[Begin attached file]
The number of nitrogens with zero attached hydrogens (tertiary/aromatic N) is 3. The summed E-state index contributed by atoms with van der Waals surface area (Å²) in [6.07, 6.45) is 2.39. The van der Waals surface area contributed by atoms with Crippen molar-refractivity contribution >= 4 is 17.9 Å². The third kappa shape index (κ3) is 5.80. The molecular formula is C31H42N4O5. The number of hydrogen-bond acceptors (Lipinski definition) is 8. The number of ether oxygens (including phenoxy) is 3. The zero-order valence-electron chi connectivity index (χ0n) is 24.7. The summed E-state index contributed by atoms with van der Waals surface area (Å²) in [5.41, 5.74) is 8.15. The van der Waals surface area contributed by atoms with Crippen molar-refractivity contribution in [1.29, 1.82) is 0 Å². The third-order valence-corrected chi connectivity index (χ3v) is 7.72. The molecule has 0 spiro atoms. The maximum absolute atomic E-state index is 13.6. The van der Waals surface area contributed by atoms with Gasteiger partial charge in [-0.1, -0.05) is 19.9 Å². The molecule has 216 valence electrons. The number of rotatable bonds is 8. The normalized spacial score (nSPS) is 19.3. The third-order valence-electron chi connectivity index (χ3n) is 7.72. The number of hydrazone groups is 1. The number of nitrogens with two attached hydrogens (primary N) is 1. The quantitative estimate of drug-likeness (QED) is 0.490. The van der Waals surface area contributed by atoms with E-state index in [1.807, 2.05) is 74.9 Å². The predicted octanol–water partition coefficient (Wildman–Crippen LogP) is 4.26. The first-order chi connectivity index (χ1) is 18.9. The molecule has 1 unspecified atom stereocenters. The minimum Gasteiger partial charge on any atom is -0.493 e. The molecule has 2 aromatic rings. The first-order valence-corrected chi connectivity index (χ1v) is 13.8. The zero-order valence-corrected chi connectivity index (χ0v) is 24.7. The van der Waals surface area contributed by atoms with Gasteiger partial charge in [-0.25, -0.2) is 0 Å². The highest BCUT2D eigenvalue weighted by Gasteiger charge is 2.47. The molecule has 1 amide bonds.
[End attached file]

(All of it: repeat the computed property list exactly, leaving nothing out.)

The number of nitrogens with zero attached hydrogens (tertiary/aromatic N) is 3. The summed E-state index contributed by atoms with van der Waals surface area (Å²) in [6.07, 6.45) is 2.39. The van der Waals surface area contributed by atoms with Crippen molar-refractivity contribution >= 4 is 17.9 Å². The third kappa shape index (κ3) is 5.80. The molecular formula is C31H42N4O5. The number of hydrogen-bond acceptors (Lipinski definition) is 8. The number of ether oxygens (including phenoxy) is 3. The zero-order valence-electron chi connectivity index (χ0n) is 24.7. The summed E-state index contributed by atoms with van der Waals surface area (Å²) in [5.41, 5.74) is 8.15. The van der Waals surface area contributed by atoms with Crippen molar-refractivity contribution in [1.29, 1.82) is 0 Å². The third-order valence-corrected chi connectivity index (χ3v) is 7.72. The molecule has 0 spiro atoms. The maximum absolute atomic E-state index is 13.6. The van der Waals surface area contributed by atoms with Gasteiger partial charge in [-0.1, -0.05) is 19.9 Å². The molecule has 216 valence electrons. The number of rotatable bonds is 8. The normalized spacial score (nSPS) is 19.3. The third-order valence-electron chi connectivity index (χ3n) is 7.72. The number of hydrazone groups is 1. The number of nitrogens with two attached hydrogens (primary N) is 1. The quantitative estimate of drug-likeness (QED) is 0.490. The van der Waals surface area contributed by atoms with E-state index in [1.807, 2.05) is 74.9 Å². The predicted octanol–water partition coefficient (Wildman–Crippen LogP) is 4.26. The first-order chi connectivity index (χ1) is 18.9. The molecule has 1 unspecified atom stereocenters. The minimum Gasteiger partial charge on any atom is -0.493 e. The molecule has 2 aromatic rings. The first-order valence-corrected chi connectivity index (χ1v) is 13.8. The zero-order valence-corrected chi connectivity index (χ0v) is 24.7. The van der Waals surface area contributed by atoms with Gasteiger partial charge in [-0.25, -0.2) is 0 Å². The highest BCUT2D eigenvalue weighted by Gasteiger charge is 2.47. The molecule has 1 amide bonds.